Wednesday, March 29, 2023

Action Research - Turning a fail into a win

(Estimated Reading Time: 3 minutes)

Action Research is a method used for improving practice. I have taught in several schools where there was an expectation that all teachers conduct at least one action research cycle per year. Some of the most important understandings I have gained about teaching have been gained by this powerful practice.

Action research is a method used for improving practice. It involves measuring or observing, action, evaluation, and critical reflection

In 2014 I had a year 12 class that snowballed into a massive challenge. I felt demoralised after marking the very first test, and even more deflated after the second. I graphed my 2010 class with my 2014 biology class to compare the two cohorts. Depressing!

I chose to make the class the focus of my action research, so I decided to trial exit cards. I used Pear Deck and Google Forms to determine how much the class knew or understood. I retaught anything that was flagged by the exit card, and in some instances I even re-re-taught concepts that students struggled with.

I held great hopes in turning the result around by the third test…

Instead of improvement it was a car crash. I could scarcely believe that the class test average was 50%, that all my increased effort resulted in a worse outcome. I felt like a complete failure. I discussed my results with my line manager, but sadly she was unsupportive. “What could YOU be doing differently?” the words echoed around in my mind. Had she not heard anything I said the hours I spent making the exit cards, researching the best way to teach a concept, reteaching in different ways, all to be confronted with plummeting grades.

Her words prompted me to question my approach which was: “I think I can fix this problem if I have a better understanding of what my students know and understand.”

In my despair I had an epiphany. My approach was all wrong - I think I can fix this problem if I have a better understanding of what my students know and understand. The word “I” featured three times - as if teaching and learning was all about me! Out with the flawed exit card strategy, which I replaced with a more student-focused strategy — self-marked mini tests. The students would complete a mini test (no more than one A4 sheet/20 minutes) and navigate online to the answers. Using a comprehensive marking scheme, they would mark their own work. If they had any questions, they could ask me (e.g. “Do you think my answer is worth one or two marks out of four?”) but I showed zero interest in their result - after all, it’s not about me!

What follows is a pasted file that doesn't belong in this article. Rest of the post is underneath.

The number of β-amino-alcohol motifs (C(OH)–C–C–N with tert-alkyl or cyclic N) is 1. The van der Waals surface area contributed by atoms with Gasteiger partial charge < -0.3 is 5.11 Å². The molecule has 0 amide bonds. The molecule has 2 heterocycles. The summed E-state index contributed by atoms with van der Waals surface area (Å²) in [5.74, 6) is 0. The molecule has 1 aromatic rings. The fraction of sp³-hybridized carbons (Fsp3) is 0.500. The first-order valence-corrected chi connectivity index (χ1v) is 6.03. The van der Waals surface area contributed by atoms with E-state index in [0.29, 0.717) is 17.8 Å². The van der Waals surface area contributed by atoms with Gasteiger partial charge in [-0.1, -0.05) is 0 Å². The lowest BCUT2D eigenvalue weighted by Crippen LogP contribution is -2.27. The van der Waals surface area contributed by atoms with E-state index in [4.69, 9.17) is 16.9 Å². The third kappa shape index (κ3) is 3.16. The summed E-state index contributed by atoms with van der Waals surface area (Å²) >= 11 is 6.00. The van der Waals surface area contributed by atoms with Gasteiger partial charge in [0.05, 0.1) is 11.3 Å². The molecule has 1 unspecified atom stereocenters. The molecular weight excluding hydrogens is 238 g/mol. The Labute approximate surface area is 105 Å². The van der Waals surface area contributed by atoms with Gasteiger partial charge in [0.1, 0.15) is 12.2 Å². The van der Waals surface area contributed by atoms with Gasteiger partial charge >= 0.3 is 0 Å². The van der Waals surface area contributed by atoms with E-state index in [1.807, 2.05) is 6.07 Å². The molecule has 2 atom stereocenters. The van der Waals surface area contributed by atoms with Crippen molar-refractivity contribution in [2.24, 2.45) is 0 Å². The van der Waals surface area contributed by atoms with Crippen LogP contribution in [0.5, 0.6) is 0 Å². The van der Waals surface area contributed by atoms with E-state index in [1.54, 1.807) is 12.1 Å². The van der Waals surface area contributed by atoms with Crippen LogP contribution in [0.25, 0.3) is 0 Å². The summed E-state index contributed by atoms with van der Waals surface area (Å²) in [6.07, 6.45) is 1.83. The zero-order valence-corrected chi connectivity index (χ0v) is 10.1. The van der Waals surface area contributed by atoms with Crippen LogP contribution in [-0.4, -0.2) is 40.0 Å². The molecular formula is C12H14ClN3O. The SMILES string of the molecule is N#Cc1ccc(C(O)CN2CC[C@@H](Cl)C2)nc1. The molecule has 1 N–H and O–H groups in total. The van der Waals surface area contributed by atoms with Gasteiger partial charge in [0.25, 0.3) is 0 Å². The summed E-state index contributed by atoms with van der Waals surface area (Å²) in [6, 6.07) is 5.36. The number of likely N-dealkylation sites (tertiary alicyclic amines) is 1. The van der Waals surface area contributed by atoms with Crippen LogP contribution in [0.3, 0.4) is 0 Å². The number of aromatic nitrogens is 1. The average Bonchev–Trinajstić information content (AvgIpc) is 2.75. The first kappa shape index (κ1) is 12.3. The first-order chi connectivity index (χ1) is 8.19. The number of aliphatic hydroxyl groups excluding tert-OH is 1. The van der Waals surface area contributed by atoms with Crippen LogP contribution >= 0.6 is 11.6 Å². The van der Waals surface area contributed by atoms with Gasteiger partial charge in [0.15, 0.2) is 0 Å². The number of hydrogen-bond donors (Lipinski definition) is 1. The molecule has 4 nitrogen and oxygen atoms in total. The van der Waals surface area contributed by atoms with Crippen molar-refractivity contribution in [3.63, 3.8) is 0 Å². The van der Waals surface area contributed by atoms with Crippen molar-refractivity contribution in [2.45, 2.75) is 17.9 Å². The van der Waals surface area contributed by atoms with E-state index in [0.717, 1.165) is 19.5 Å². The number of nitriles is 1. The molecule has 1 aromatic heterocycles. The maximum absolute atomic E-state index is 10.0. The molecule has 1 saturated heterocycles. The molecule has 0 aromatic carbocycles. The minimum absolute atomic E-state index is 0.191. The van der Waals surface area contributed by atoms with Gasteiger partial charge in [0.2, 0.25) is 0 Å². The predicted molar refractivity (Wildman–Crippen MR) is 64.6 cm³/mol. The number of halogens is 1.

This approach transferred the responsibility of learning to them. I showed no interest in their performance - they needed to step up and assume that responsibility for themselves. These grades are 100% real. 

Why was this approach so successful? I believe the benefits were many:

  1. Students had instant feedback instead of delayed feedback.

  2. The self-marking increased the student’s germane cognitive load. (increased germane cognitive load = increased retention and understanding)

  3. The test answers were hand written as they would be in a regular test - simulating an actual test better than an electronic form such as Pear Deck or Google Forms.

  4. During the test there is 100% sustained on-task behaviour. 

  5. The word “test” is more anxiety inducing than the word “exit card”. Optimal performance comes from optimal levels of anxiety. 

  6. Students kept the mini-tests as a valued revision resource.

  7. There was a shift in the way students responded to formative assessment/participated in formative assessment. The students viewed the exit cards as feedback for the teacher. The students viewed the mini-tests as feedback for themselves.

Delighted, but curious, I asked students what THEY thought about the improvement and the responses were positive, really positive. What the students said about the mini-tests:

  • They felt the practice was valuable.

  • They felt it improved their understanding of actual test questions.

  • They were annoyed that I had not done it earlier.

Here is an example of a mini-test with answers/mark schemes. You can see the mini-test itself was quick to prepare - just some screen grabs from old exams. The answers took a bit more time. DNA Structure and Replication mini-test ANSWERS 

The time it took to design and implement the mini-tests were more than offset by the benefits gained. This is now an embedded part of my practice.

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